Marc Schwieterman

That depends...

Developing Spring Roo Addons

As of Roo 1.1.0, addons are created with the addon command. This is slightly different than previous versions, where addons were created with a template argument to the project command. If you find documentation referencing this old style, it’s probably out of date.

The first thing you need to do, is checkout the Roo source code. The Git repository is located at git://git.springsource.org/roo/roo.git. There are very good instructions explaining how to build Roo in the readme.txt file at the root of the source tree. Once Roo is built, you’ll need to create a new directory and fire up the Roo shell.

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mkdir roo-addon-example
cd roo-addon-example
roo-dev
    ____  ____  ____  
   / __ \/ __ \/ __ \ 
  / /_/ / / / / / / / 
 / _, _/ /_/ / /_/ /  
/_/ |_|\____/\____/    1.1.1.RELEASE [rev 3057660]

roo>

With the shell running, you can create either a simple, advanced or i18n addon.

roo> addon create 

addon create advanced    addon create i18n        addon create simple
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addon create simple --topLevelPackage com.example.roo.addon.example
Created /Users/marc/src/roo-addon-example/pom.xml
Created /Users/marc/src/roo-addon-example/readme.txt
Created /Users/marc/src/roo-addon-example/legal
Created /Users/marc/src/roo-addon-example/legal/LICENSE.TXT
Created SRC_MAIN_JAVA
Created SRC_MAIN_RESOURCES
Created SRC_TEST_JAVA
Created SRC_TEST_RESOURCES
Created SRC_MAIN_WEBAPP
Created SRC_MAIN_RESOURCES/META-INF/spring
Created SRC_MAIN_JAVA/com/example/roo/addon/example
Created SRC_MAIN_JAVA/com/example/roo/addon/example/ExampleCommands.java
Created SRC_MAIN_JAVA/com/example/roo/addon/example/ExampleOperations.java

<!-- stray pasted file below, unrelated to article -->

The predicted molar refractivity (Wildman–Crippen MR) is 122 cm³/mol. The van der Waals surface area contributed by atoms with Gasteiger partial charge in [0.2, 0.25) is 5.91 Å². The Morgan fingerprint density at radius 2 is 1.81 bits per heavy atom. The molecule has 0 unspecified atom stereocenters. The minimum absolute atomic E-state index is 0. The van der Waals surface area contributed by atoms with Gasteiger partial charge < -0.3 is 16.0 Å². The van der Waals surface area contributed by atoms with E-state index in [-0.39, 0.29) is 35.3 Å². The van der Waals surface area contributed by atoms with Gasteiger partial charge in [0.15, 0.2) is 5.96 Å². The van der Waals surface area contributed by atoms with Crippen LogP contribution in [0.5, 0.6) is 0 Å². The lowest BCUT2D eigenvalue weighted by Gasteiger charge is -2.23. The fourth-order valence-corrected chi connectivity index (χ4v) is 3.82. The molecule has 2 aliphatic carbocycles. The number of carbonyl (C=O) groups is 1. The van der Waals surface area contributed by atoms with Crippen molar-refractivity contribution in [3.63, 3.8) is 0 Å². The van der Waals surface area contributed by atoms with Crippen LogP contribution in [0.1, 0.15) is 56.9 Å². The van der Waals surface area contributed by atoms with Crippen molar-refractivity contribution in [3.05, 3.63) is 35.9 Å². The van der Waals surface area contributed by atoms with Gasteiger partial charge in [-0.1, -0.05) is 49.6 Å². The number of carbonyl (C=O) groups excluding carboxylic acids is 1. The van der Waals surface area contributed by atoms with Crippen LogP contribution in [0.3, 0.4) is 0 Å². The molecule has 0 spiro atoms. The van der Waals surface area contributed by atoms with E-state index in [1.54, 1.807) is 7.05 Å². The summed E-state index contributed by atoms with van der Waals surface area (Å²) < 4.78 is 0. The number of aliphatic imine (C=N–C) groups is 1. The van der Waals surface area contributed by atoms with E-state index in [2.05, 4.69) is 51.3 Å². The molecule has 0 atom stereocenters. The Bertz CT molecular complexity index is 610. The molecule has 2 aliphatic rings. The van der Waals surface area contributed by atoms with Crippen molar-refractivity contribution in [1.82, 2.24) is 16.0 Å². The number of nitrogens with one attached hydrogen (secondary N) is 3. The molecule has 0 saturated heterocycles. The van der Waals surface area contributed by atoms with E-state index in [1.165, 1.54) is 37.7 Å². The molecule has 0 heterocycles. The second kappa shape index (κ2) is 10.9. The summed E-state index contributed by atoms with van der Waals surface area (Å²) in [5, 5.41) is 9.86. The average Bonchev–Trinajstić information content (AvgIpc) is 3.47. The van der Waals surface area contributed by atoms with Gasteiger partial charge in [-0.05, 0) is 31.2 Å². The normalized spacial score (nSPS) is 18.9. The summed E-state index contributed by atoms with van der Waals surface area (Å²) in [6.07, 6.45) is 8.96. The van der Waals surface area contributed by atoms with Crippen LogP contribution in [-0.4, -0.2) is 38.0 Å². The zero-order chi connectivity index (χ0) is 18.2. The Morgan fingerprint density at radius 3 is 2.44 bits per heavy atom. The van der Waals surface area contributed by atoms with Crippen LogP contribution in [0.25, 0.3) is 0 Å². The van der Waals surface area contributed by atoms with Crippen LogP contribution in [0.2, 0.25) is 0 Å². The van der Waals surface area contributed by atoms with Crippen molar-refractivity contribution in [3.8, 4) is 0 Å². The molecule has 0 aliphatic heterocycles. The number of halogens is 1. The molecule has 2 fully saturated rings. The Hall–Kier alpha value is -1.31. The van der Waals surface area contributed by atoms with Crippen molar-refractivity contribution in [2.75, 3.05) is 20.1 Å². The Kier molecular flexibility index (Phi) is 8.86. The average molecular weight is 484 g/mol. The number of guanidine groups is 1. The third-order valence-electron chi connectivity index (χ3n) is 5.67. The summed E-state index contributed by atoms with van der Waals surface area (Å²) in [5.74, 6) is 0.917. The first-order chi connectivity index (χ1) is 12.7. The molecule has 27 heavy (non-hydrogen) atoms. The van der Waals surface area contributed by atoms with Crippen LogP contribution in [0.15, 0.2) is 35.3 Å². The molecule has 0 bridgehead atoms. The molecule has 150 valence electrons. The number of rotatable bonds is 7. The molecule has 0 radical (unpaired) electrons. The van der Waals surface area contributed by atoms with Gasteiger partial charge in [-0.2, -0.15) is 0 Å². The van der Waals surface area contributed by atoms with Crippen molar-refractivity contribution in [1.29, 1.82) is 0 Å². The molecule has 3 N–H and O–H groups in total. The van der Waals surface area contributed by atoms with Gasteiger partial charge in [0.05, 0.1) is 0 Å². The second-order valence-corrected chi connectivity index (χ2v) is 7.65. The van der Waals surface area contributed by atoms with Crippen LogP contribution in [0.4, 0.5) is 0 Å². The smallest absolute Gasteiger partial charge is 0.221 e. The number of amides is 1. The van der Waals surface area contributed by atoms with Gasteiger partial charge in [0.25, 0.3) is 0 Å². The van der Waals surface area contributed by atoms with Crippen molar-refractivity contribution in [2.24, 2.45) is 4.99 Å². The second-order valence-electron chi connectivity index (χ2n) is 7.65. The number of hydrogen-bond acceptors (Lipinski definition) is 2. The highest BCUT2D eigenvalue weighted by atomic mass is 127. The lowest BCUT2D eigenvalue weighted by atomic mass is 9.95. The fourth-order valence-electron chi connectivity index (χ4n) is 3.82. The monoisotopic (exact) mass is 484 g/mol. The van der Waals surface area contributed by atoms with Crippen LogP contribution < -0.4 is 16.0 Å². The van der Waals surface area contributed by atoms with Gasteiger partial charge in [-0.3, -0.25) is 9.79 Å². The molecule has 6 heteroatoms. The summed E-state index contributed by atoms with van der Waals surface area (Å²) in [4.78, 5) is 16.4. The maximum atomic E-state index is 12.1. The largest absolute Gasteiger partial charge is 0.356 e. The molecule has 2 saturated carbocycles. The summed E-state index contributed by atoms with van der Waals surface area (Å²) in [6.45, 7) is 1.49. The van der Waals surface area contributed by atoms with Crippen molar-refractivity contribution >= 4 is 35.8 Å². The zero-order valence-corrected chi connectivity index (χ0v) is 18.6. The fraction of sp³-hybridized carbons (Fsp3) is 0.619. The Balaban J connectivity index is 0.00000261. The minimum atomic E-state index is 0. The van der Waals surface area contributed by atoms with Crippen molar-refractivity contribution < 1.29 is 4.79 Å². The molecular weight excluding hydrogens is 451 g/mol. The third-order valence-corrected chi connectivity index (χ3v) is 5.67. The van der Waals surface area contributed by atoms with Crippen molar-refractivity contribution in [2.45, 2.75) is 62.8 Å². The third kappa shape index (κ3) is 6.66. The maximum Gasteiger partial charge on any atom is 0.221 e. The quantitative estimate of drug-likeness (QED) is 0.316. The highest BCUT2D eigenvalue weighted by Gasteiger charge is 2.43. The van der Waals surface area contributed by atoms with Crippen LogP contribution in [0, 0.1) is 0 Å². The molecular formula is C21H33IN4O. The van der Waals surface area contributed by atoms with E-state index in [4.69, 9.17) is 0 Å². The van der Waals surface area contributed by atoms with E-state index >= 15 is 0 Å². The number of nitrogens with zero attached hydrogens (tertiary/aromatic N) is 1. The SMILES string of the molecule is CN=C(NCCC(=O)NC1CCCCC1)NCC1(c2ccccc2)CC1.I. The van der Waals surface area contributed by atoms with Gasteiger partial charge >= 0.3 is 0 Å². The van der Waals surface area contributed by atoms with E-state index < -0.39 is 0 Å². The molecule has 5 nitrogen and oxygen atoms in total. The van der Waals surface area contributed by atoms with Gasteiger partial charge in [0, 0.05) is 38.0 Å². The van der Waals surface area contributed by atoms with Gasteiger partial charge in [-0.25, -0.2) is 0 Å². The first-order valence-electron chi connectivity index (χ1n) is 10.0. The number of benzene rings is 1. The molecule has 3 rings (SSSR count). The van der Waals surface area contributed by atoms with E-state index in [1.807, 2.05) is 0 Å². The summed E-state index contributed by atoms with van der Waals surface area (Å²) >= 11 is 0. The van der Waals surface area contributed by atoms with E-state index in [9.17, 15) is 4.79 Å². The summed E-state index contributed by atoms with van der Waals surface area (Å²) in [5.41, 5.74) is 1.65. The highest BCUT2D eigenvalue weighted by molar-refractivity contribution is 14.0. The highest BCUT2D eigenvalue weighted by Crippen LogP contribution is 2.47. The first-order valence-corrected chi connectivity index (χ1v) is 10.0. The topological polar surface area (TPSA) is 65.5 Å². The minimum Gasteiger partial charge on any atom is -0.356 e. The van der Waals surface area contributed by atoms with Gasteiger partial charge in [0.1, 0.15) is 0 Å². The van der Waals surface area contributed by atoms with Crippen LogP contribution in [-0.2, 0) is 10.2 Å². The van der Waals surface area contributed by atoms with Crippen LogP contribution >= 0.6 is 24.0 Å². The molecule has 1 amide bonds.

Created SRC_MAIN_JAVA/com/example/roo/addon/example/ExampleOperationsImpl.java
Created SRC_MAIN_JAVA/com/example/roo/addon/example/ExamplePropertyName.java
Created ROOT/src/main/assembly
Created ROOT/src/main/assembly/assembly.xml
Created SRC_MAIN_RESOURCES/com/example/roo/addon/example
Created SRC_MAIN_RESOURCES/com/example/roo/addon/example/info.tagx
Created SRC_MAIN_RESOURCES/com/example/roo/addon/example/show.tagx

After the addon is created, exit the roo shell, then build and install the addon. You can package the addon from within Roo with perform package, but you’ll see why we installed it shortly.

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quit
mvn clean install

Having installed the addon, you’re almost ready to use it. There are a few ways to load your addon into the Roo runtime. The one I like the best is to set up your local maven repository as an OSGI Bundle Repository (OBR). The project created with the addon create command is configured to use the Maven Bundle Plugin, which will create a repository.xml file in your local Maven repository. To tell Roo to use your local Maven repository as an OBR, simply add a line to the config.properties file as shown below, where ROO_HOME is the Roo source directory.

$ROO_HOME/bootstrap/src/main/conf/config.properties
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obr.repository.url=file:/home/whoever/.m2/repository/repository.xml

If you’ve recently built Roo from source, you may want to null out the repository.xml file before building your addon, as it will be full of the core Roo addons. Keep in mind that you can use git stash to clean your working directory if you want to pull down the latest development changes later on. Now that Roo knows where to look for your addon, you can start the shell back up.

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roo-dev

If you set everything up right, your local Maven repository should now show up as an OBR, and the addon you just installed should be available within it.